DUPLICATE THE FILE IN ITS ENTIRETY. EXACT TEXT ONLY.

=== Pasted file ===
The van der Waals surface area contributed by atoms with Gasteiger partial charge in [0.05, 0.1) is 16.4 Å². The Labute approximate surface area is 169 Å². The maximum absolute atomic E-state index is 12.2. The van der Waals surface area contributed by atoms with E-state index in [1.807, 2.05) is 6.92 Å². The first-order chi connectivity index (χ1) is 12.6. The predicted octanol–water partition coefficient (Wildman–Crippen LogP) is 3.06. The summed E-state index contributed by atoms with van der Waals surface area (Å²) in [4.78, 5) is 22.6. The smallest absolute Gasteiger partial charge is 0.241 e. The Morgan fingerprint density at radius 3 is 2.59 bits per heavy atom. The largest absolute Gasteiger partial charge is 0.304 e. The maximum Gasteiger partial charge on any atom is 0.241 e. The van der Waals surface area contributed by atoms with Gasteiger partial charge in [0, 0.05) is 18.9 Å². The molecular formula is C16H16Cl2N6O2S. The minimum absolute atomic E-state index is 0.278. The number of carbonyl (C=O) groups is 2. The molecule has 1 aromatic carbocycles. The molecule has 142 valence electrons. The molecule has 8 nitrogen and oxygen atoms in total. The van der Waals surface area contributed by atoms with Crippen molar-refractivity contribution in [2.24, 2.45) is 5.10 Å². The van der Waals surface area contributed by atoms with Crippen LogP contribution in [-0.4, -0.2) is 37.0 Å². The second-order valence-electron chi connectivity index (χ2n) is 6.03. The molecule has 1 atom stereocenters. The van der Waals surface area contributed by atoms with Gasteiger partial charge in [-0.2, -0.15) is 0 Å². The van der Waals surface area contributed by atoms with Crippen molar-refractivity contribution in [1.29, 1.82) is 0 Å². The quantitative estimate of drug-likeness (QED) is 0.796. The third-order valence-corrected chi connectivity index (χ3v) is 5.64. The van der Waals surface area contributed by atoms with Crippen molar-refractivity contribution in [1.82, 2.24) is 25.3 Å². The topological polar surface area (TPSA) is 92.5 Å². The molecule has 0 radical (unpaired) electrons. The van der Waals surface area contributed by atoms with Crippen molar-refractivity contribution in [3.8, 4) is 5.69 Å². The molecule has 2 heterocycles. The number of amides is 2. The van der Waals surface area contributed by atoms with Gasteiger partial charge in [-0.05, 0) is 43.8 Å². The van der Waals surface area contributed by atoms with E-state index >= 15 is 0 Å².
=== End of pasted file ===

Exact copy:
The van der Waals surface area contributed by atoms with Gasteiger partial charge in [0.05, 0.1) is 16.4 Å². The Labute approximate surface area is 169 Å². The maximum absolute atomic E-state index is 12.2. The van der Waals surface area contributed by atoms with E-state index in [1.807, 2.05) is 6.92 Å². The first-order chi connectivity index (χ1) is 12.6. The predicted octanol–water partition coefficient (Wildman–Crippen LogP) is 3.06. The summed E-state index contributed by atoms with van der Waals surface area (Å²) in [4.78, 5) is 22.6. The smallest absolute Gasteiger partial charge is 0.241 e. The Morgan fingerprint density at radius 3 is 2.59 bits per heavy atom. The largest absolute Gasteiger partial charge is 0.304 e. The maximum Gasteiger partial charge on any atom is 0.241 e. The van der Waals surface area contributed by atoms with Gasteiger partial charge in [0, 0.05) is 18.9 Å². The molecular formula is C16H16Cl2N6O2S. The minimum absolute atomic E-state index is 0.278. The number of carbonyl (C=O) groups is 2. The molecule has 1 aromatic carbocycles. The molecule has 142 valence electrons. The molecule has 8 nitrogen and oxygen atoms in total. The van der Waals surface area contributed by atoms with Crippen molar-refractivity contribution in [2.24, 2.45) is 5.10 Å². The van der Waals surface area contributed by atoms with Crippen LogP contribution in [-0.4, -0.2) is 37.0 Å². The second-order valence-electron chi connectivity index (χ2n) is 6.03. The molecule has 1 atom stereocenters. The van der Waals surface area contributed by atoms with Gasteiger partial charge in [-0.2, -0.15) is 0 Å². The van der Waals surface area contributed by atoms with Crippen molar-refractivity contribution in [1.29, 1.82) is 0 Å². The quantitative estimate of drug-likeness (QED) is 0.796. The third-order valence-corrected chi connectivity index (χ3v) is 5.64. The van der Waals surface area contributed by atoms with Crippen molar-refractivity contribution in [1.82, 2.24) is 25.3 Å². The topological polar surface area (TPSA) is 92.5 Å². The molecule has 0 radical (unpaired) electrons. The van der Waals surface area contributed by atoms with Crippen molar-refractivity contribution in [3.8, 4) is 5.69 Å². The molecule has 2 heterocycles. The number of amides is 2. The van der Waals surface area contributed by atoms with Gasteiger partial charge in [-0.05, 0) is 43.8 Å². The van der Waals surface area contributed by atoms with E-state index >= 15 is 0 Å².